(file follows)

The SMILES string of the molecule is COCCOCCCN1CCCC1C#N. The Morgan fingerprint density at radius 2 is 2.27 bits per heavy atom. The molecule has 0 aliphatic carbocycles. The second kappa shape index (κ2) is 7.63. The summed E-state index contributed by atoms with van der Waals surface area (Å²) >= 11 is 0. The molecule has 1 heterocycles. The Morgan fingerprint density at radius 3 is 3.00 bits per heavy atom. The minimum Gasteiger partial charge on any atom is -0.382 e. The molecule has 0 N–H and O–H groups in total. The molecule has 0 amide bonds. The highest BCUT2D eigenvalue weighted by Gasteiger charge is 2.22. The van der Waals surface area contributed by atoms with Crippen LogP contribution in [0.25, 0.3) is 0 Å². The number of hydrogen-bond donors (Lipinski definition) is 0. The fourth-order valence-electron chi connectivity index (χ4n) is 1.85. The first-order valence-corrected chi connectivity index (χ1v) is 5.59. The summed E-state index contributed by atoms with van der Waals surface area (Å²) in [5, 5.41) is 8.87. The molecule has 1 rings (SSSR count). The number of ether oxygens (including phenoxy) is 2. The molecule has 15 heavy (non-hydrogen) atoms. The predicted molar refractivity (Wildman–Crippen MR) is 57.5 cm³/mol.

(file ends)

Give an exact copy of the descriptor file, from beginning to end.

The SMILES string of the molecule is COCCOCCCN1CCCC1C#N. The Morgan fingerprint density at radius 2 is 2.27 bits per heavy atom. The molecule has 0 aliphatic carbocycles. The second kappa shape index (κ2) is 7.63. The summed E-state index contributed by atoms with van der Waals surface area (Å²) >= 11 is 0. The molecule has 1 heterocycles. The Morgan fingerprint density at radius 3 is 3.00 bits per heavy atom. The minimum Gasteiger partial charge on any atom is -0.382 e. The molecule has 0 N–H and O–H groups in total. The molecule has 0 amide bonds. The highest BCUT2D eigenvalue weighted by Gasteiger charge is 2.22. The van der Waals surface area contributed by atoms with Crippen LogP contribution in [0.25, 0.3) is 0 Å². The number of hydrogen-bond donors (Lipinski definition) is 0. The fourth-order valence-electron chi connectivity index (χ4n) is 1.85. The first-order valence-corrected chi connectivity index (χ1v) is 5.59. The summed E-state index contributed by atoms with van der Waals surface area (Å²) in [5, 5.41) is 8.87. The molecule has 1 rings (SSSR count). The number of ether oxygens (including phenoxy) is 2. The molecule has 15 heavy (non-hydrogen) atoms. The predicted molar refractivity (Wildman–Crippen MR) is 57.5 cm³/mol.